Energy May 2015

New eco truck created to reduce logistics costs

LPG and diesel fuel mix a first in Japan

LPG and diesel are compressed in the combustion chamber to create energy.

LPG and diesel are compressed in the combustion chamber to create energy.

An energy firm set up by a family with a proud tradition of looking overseas for best-practice opportunities for Japan has launched the first domestically developed light truck to be powered by a combination of liquefied petroleum gas (LPG) and diesel.

The innovative use of the two fuels together means the vehicle—the Hyper LPG Truck—is more economical and can be driven for longer distances without requiring refuelling, according to Daruma Energy Co., Ltd.

The business was set up in July 2013 by Yoji Furuta, whose wife is a direct descendant of Korekiyo Takahashi—himself something of an innovator.

Born in July 1854, Takahashi was adopted into a low-ranking samurai family but rose to serve as Japan’s 20th prime minister and was minister of finance for five terms. He also was the first agriculture minister, the first minister of commerce and industry and the seventh governor of the Bank of Japan.

Takahashi is perhaps most famous for the drastic financial policies he introduced at the height of the global Great Depression in the 1930s. Although painful, the reforms served to get Japan’s economy back on track five years ahead of the United States.

Committed throughout his life to building better ties with other countries, Takahashi studied English under Clarissa Hepburn, the wife of US medical missionary James Hepburn, whose surname was used to name one of Japan’s three main systems for transcribing Japanese, namely, the Hepburn romanisation system. He also worked at a British bank in Yokohama.

After a spell in the US, where he perfected his language skills, Takahashi set out on a career in government. He found time to teach English and translate foreign regulations that served as the basis for many of Japan’s laws.

Known affectionately as the Daruma Minister or Daruma Saisho—from where the firm takes its name—he was assassinated in 1936 at his home in Akasaka in an attempted coup d’état that has gone down in Japanese history as the 26 February Incident.

As Takahashi did, Daruma Energy wants to make a difference.

“There are roughly 60,000 logistics companies nationwide, about 90% of them small or medium-sized companies that operate less than 50 trucks”, said River Furuta, project manager for the LPG-diesel dual truck and Takahashi’s great-granddaughter.

“These companies spend between 17% and 38% of their yearly budgets on diesel fuel”, she said. “While petroleum prices are falling at the moment, they will not stay low”.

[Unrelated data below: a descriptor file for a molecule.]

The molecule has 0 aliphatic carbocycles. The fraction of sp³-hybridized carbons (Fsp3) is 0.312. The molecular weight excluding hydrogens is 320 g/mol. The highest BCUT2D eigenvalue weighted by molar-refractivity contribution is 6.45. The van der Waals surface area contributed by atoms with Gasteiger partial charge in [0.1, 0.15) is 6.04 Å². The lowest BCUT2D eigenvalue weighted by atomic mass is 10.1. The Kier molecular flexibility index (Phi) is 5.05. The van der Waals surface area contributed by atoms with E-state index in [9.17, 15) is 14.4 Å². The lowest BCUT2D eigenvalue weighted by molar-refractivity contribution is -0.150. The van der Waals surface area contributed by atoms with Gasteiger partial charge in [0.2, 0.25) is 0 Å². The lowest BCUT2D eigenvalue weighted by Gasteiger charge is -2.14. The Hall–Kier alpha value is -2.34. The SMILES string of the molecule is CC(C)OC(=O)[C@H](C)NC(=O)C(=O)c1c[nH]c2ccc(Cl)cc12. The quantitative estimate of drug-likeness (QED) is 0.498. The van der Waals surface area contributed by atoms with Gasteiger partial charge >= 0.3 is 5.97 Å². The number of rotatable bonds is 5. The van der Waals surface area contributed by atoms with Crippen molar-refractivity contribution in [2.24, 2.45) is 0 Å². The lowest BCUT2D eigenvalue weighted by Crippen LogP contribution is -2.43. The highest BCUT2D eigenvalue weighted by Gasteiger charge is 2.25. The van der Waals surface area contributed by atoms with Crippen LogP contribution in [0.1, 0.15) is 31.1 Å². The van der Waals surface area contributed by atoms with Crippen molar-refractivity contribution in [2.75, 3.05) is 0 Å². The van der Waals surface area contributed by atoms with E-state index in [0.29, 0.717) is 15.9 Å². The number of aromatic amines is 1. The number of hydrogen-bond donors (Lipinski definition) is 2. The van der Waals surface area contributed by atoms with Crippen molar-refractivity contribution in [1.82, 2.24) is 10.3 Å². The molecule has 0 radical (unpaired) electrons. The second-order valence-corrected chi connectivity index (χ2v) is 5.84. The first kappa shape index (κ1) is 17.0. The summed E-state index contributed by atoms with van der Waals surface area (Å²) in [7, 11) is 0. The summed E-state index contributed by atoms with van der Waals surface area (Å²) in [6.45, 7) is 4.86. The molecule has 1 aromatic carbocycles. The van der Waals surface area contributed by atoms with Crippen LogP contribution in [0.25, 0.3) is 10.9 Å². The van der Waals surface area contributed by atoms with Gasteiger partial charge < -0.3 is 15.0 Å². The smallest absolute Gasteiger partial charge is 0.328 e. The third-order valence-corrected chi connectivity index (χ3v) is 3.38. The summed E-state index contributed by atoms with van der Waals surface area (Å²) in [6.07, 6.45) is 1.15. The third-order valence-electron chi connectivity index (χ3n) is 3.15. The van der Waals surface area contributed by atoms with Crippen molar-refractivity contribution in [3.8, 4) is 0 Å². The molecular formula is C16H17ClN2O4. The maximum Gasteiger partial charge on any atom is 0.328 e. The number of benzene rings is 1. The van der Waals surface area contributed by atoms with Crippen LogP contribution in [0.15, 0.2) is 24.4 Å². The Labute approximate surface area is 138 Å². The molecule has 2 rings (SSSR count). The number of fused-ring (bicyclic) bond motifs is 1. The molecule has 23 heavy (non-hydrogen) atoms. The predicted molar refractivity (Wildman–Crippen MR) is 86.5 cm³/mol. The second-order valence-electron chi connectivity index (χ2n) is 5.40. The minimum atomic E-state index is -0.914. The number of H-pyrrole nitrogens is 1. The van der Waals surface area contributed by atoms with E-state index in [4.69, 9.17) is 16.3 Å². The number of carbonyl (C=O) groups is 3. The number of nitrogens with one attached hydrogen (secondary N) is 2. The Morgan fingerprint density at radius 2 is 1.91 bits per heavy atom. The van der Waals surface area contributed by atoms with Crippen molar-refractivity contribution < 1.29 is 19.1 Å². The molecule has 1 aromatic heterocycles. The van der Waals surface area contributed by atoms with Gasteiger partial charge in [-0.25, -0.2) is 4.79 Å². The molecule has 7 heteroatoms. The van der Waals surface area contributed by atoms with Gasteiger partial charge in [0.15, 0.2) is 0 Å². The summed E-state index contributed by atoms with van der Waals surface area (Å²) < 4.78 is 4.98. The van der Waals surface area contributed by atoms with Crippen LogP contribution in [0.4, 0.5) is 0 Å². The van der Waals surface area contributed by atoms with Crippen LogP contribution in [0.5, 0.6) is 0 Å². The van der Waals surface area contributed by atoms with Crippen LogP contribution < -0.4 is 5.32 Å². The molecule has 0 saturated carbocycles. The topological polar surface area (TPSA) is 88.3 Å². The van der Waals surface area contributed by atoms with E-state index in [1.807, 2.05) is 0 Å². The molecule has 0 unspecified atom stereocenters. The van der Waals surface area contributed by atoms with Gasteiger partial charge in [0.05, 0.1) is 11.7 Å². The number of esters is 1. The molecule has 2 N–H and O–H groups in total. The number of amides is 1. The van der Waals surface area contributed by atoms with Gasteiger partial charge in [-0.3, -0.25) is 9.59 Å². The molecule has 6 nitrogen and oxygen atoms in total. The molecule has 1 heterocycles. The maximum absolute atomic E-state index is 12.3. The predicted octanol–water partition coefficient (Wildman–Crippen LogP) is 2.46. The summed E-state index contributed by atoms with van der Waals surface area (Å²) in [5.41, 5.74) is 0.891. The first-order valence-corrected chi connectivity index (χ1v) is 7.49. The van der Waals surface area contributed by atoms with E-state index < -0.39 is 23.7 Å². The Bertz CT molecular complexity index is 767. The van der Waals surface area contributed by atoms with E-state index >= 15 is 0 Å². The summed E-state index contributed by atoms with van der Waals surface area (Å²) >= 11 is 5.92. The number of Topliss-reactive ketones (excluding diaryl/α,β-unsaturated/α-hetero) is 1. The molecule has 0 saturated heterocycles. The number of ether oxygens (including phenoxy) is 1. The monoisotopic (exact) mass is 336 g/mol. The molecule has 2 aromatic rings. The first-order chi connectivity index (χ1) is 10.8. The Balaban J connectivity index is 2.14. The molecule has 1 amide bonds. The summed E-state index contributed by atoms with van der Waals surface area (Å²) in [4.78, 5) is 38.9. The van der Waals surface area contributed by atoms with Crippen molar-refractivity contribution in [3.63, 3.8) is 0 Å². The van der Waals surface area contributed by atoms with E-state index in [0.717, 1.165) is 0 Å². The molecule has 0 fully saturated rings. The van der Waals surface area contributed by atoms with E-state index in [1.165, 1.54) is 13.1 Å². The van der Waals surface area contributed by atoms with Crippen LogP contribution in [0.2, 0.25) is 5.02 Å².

The majority of Japan’s logistics firms have been in the red for a number of years and had little hope of getting back into the black—until fuel prices fell recently. It is this sector that Daruma Energy particularly wants to assist.

LPG has developed a solid following in Japan, in part due to its low cost, its positive environmental performance, and the fact that it does not degrade over time.

An added bonus, which became apparent in the aftermath of the Great East Japan Earthquake and tsunami of March 2011, is that the strict laws on the storage of high-pressure gas at LPG filling stations meant that they withstood the destruction wrought on the Tohoku region.

Despite the clear advantages, Nissan Motor Co., Ltd. and Toyota Motor Corporation have announced plans to halt output of LPG-powered taxis within the next three years. This move will inevitably contract the autogas market.

To prevent the disappearance of LPG vehicles from Japan’s roads, the Daruma project—carried out by Daruma Energy in conjunction with Joto Garage K.K.—has received a grant from the Ministry of Economy, Trade and Industry to cover half of the ¥27.3mn cost of developing a vehicle that cuts fuel costs while offering improved performance.

Based on the Mitsubishi Fuso Canter—a line of light-duty commercial vehicles built by Mitsubishi Fuso Truck and Bus Corporation and fitted with the latest clean diesel engine—the vehicle has been adapted to incorporate an LPG tank. The two fuels are compressed in the combustion chamber to create the energy that powers the engine.

With diesel currently costing around ¥107 per litre and LPG around ¥70 per litre, replacing a portion of the diesel that the vehicle consumes with LPG cuts costs. By having two fuel tanks, the aggregate fuel load is increased and the driving range of the truck is extended.

The developers also quickly learned that mixing the fuels increased the engine torque dramatically, to a point at which the engine can be damaged, Furuta said. Engineers have therefore reduced the torque so that it matches the durability levels recommended by the manufacturer.

Yet another benefit, she pointed out, is that should the truck run out of LPG in its dual-fuel mode, the system can be manually switched back to the original diesel engine and continue to operate as a mono-fuel vehicle.

The truck meets all vehicle and emissions standards set by the Japanese government, while it is also seen as meeting the needs of firms’ business continuity plans for times of crisis. Conventional fuel was in desperately short supply in Tohoku after the March 2011 disasters, Furuta said, but LPG was still relatively easy to obtain.